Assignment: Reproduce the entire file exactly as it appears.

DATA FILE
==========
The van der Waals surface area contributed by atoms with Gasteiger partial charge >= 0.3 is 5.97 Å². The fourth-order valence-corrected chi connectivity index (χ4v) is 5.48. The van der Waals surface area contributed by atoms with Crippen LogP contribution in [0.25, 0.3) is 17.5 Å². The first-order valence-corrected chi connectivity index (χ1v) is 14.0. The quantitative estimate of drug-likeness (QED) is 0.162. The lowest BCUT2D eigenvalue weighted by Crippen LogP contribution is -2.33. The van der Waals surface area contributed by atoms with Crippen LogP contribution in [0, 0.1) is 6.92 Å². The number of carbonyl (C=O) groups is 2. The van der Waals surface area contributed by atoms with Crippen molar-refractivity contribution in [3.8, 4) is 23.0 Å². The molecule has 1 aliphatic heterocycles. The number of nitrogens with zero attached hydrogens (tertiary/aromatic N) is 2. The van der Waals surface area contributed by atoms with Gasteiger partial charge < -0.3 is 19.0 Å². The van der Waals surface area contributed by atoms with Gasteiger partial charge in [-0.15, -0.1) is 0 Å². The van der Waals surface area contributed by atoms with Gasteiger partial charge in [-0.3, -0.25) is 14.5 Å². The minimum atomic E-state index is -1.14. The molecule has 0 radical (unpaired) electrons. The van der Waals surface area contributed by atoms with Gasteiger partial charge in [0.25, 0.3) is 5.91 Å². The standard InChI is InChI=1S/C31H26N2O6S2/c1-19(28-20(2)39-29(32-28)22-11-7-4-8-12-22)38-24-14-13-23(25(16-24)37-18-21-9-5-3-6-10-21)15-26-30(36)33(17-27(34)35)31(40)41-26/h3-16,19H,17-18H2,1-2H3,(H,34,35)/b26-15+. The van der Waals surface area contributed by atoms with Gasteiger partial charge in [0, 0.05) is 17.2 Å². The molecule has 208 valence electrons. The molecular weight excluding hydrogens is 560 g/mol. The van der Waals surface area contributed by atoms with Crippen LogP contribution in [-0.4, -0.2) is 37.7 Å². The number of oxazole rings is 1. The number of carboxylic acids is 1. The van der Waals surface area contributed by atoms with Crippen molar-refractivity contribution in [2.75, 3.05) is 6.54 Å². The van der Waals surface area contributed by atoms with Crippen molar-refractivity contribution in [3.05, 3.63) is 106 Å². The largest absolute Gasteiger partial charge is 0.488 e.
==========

The van der Waals surface area contributed by atoms with Gasteiger partial charge >= 0.3 is 5.97 Å². The fourth-order valence-corrected chi connectivity index (χ4v) is 5.48. The van der Waals surface area contributed by atoms with Crippen LogP contribution in [0.25, 0.3) is 17.5 Å². The first-order valence-corrected chi connectivity index (χ1v) is 14.0. The quantitative estimate of drug-likeness (QED) is 0.162. The lowest BCUT2D eigenvalue weighted by Crippen LogP contribution is -2.33. The van der Waals surface area contributed by atoms with Crippen LogP contribution in [0, 0.1) is 6.92 Å². The number of carbonyl (C=O) groups is 2. The van der Waals surface area contributed by atoms with Crippen molar-refractivity contribution in [3.8, 4) is 23.0 Å². The molecule has 1 aliphatic heterocycles. The number of nitrogens with zero attached hydrogens (tertiary/aromatic N) is 2. The van der Waals surface area contributed by atoms with Gasteiger partial charge < -0.3 is 19.0 Å². The van der Waals surface area contributed by atoms with Gasteiger partial charge in [-0.15, -0.1) is 0 Å². The van der Waals surface area contributed by atoms with Gasteiger partial charge in [-0.3, -0.25) is 14.5 Å². The minimum atomic E-state index is -1.14. The molecule has 0 radical (unpaired) electrons. The van der Waals surface area contributed by atoms with Gasteiger partial charge in [0.25, 0.3) is 5.91 Å². The standard InChI is InChI=1S/C31H26N2O6S2/c1-19(28-20(2)39-29(32-28)22-11-7-4-8-12-22)38-24-14-13-23(25(16-24)37-18-21-9-5-3-6-10-21)15-26-30(36)33(17-27(34)35)31(40)41-26/h3-16,19H,17-18H2,1-2H3,(H,34,35)/b26-15+. The van der Waals surface area contributed by atoms with Gasteiger partial charge in [0, 0.05) is 17.2 Å². The molecule has 208 valence electrons. The molecular weight excluding hydrogens is 560 g/mol. The van der Waals surface area contributed by atoms with Crippen LogP contribution in [-0.4, -0.2) is 37.7 Å². The number of oxazole rings is 1. The number of carboxylic acids is 1. The van der Waals surface area contributed by atoms with Crippen molar-refractivity contribution in [2.75, 3.05) is 6.54 Å². The van der Waals surface area contributed by atoms with Crippen molar-refractivity contribution in [3.05, 3.63) is 106 Å². The largest absolute Gasteiger partial charge is 0.488 e.